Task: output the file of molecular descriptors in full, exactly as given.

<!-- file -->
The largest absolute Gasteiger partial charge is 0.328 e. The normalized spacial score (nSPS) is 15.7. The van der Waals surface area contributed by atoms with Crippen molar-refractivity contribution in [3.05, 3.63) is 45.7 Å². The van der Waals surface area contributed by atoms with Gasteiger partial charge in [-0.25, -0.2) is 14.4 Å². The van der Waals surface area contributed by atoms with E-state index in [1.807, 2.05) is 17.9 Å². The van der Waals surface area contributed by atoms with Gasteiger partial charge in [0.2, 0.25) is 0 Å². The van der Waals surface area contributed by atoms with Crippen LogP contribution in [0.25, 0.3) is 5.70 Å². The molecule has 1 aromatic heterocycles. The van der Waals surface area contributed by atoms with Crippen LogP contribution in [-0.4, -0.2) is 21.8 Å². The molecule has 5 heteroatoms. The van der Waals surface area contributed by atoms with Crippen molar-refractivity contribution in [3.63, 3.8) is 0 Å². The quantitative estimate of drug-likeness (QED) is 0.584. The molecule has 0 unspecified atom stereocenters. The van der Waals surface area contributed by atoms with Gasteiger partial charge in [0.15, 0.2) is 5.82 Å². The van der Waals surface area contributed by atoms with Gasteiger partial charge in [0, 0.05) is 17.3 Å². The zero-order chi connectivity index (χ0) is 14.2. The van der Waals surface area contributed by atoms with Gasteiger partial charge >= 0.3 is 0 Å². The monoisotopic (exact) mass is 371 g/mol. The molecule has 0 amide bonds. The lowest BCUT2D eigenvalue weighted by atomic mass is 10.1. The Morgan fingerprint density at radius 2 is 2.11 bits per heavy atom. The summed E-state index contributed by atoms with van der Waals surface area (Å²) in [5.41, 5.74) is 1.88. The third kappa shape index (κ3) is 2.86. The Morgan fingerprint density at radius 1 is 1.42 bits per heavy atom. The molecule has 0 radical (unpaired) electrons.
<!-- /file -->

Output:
The largest absolute Gasteiger partial charge is 0.328 e. The normalized spacial score (nSPS) is 15.7. The van der Waals surface area contributed by atoms with Crippen molar-refractivity contribution in [3.05, 3.63) is 45.7 Å². The van der Waals surface area contributed by atoms with Gasteiger partial charge in [-0.25, -0.2) is 14.4 Å². The van der Waals surface area contributed by atoms with E-state index in [1.807, 2.05) is 17.9 Å². The van der Waals surface area contributed by atoms with Gasteiger partial charge in [0.2, 0.25) is 0 Å². The van der Waals surface area contributed by atoms with Crippen LogP contribution in [0.25, 0.3) is 5.70 Å². The molecule has 1 aromatic heterocycles. The van der Waals surface area contributed by atoms with Crippen LogP contribution in [-0.4, -0.2) is 21.8 Å². The molecule has 5 heteroatoms. The van der Waals surface area contributed by atoms with Crippen molar-refractivity contribution in [3.63, 3.8) is 0 Å². The quantitative estimate of drug-likeness (QED) is 0.584. The molecule has 0 unspecified atom stereocenters. The van der Waals surface area contributed by atoms with Gasteiger partial charge in [0.15, 0.2) is 5.82 Å². The van der Waals surface area contributed by atoms with Gasteiger partial charge in [0, 0.05) is 17.3 Å². The zero-order chi connectivity index (χ0) is 14.2. The van der Waals surface area contributed by atoms with Gasteiger partial charge >= 0.3 is 0 Å². The monoisotopic (exact) mass is 371 g/mol. The molecule has 0 amide bonds. The lowest BCUT2D eigenvalue weighted by atomic mass is 10.1. The Morgan fingerprint density at radius 2 is 2.11 bits per heavy atom. The summed E-state index contributed by atoms with van der Waals surface area (Å²) in [5.41, 5.74) is 1.88. The third kappa shape index (κ3) is 2.86. The Morgan fingerprint density at radius 1 is 1.42 bits per heavy atom. The molecule has 0 radical (unpaired) electrons.